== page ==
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As road trips go, driving up the world’s highest volcano is a pretty unusual one, and as you’d expect, experiencing it from being behind the wheel wasn’t exactly run-of-the-mill either, as ClassicLine’s resident road tripper, Ben Coombs explains…

From a driving perspective, the ClassicLine Insurance sponsored Mini6000 Expedition was very much a trip of two halves. Firstly, there was the 4,000-odd miles covered getting to and from our objective – the Ojos del Salado volcano, deep in Chile’s Atacama Desert. And then there was the 24 days we spent on the mountain itself, coaxing the Mini upwards. The 4,000 miles were much as you’d expect driving a Mini across South America would be – rather uncomfortable, fairly bouncy, and pretty slow. Because of the gearbox’s short final drive, any speeds of much over 50 mph felt like an abuse of high-revving machinery, and so progress was made slowly, on the long, straight and often uninteresting roads of central Argentina, and Chile. But these long days were just a means to an end, as the prospect of driving up the world’s highest volcano was what had brought us to South America in the first place. And to do that, first of all we had to get to its base.

Things started gently enough, with reasonably smooth gravel tracks taking us into the Atacama, and not really challenging the Mini until the thin air started to affect its drivability. This began once we passed around 3,500 metres altitude, and initially manifested itself as a reluctance to pull away. When bringing up the clutch, the engine would almost instantly lose power as the mixture in the carburettor became suddenly lean, necessitating the clutch to be depressed and the engine revved up for a second time. Or at higher altitudes, even a third time. Using this method, it was possible to get the car moving, and once it was rolling along and the clutch was up, it would drive normally, with the supercharger helping to provide power in the thin air. However, this lean cutting was an issue which stayed with us at all times on the mountain, and made the driving most challenging.

In spite of this, however, once the car was up and running, it would scamper along the dirt tracks of the high Atacama in a fine manner. The raised suspension proved just high enough to avoid most of the obstacles, while the well-protected underside proved a match for those boulders which did hit. The only surface which flummoxed the car was soft sand, as its combination of two wheel drive and small wheels proved unequal to the challenge, even when tyre pressures were lowered.

This left us with a few options – when soft sand blocked the Mini’s path, we could either manhandle the car across via pushing, and using planks of wood as sand ladders, or we could tow it with the Range Rover. Generally, the latter option was preferred, being both quicker, and requiring less effort.

The Range Rover’s towing skills were also needed as both the altitude, and the slope angle, increased. The lean cut issue meant that once we were over 5,000 metres, it was sometimes impossible for the Mini to perform a simple hill start. In these situations, if rolling down to some flat ground and getting some speed up wasn’t an option, then the Range Rover would once again be called on to tow the Mini until the slope lessened. These issues made getting the two cars ever higher on the volcano very much a team effort.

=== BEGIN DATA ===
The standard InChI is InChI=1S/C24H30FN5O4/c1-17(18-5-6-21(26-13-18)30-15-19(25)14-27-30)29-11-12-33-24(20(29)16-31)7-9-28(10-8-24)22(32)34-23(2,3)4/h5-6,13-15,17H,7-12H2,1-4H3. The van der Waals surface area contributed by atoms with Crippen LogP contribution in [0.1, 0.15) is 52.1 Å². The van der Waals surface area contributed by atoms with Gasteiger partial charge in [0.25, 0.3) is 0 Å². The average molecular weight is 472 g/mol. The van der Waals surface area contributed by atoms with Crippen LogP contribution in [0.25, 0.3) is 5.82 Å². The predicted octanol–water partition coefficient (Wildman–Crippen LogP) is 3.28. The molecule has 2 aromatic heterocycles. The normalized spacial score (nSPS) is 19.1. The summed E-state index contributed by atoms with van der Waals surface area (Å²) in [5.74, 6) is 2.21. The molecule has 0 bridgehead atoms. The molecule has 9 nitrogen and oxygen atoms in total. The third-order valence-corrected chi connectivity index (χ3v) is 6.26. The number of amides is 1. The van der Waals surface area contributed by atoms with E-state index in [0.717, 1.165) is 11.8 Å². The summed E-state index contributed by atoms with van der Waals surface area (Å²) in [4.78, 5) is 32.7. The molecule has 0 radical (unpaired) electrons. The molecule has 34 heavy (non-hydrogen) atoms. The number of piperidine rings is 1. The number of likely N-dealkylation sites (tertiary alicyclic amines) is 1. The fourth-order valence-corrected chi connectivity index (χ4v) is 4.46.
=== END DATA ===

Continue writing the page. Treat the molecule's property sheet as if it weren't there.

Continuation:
And this became more and more true as we pushed higher. The deep, sandy slopes became more common, and were sometimes so challenging that the Range Rover was unable to tow the Mini, necessitating us to use its winch to make progress, sometimes with the Range Rover as an anchor point, on other occasions using boulders. Due to the handicap we’d given ourselves by insisting on using a two wheel drive Mini on the mountain, every metre of altitude it gained was a challenge, and towards its highpoint, where simply starting the car was often a 10 minute challenge, and pulling away on any kind of slope was impossible, the realms of impossibility began to impede on our adventure. The adventure which had began as a 1,500 mile drive across South America to get to the mountain, had now reached a stage where driving further was impossible. In the final effort to get to the Mini’s highpoint, the gearbox remained in neutral, with all forward progress being provided by the Mini’s winch. And so, fifteen metres at a time, Daisy the Mini dragged herself upwards, until a combination of angle and altitude caused her engine to cut out, and forward progress was no longer an option.

And then, there came the time to descend. And with gravity on its side the Mini showed us what might have been were its traction and carburettor issues solved. Down barely touched mountainside, and rough 4×4 tracks, for mile after mile, the Mini simply flew. Its ground clearance was just enough, and its narrow width enabled it more options when squeezing past boulders, than a normal, chunky 4×4. It was a good car, a good off-roader, even. It was just too far out of its comfort zone when faced with the slopes of the world’s highest volcano.

From a driving perspective, it was certainly a trip of two halves, with the Mini’s fine on-road performance being offset by the often frustrating difficulties it encountered high on the mountain. With a few tweaks to its fuelling, and possibly some more aggressive tyres, it may well have performed much better up there. But then, the whole point of Mini6000 was to see what could be achieved with the world’s most iconic car, on the world’s highest volcano. It was supposed to be a challenge, and from a driving perspective, it certainly turned out to be just that. Especially where the driving experience was concerned.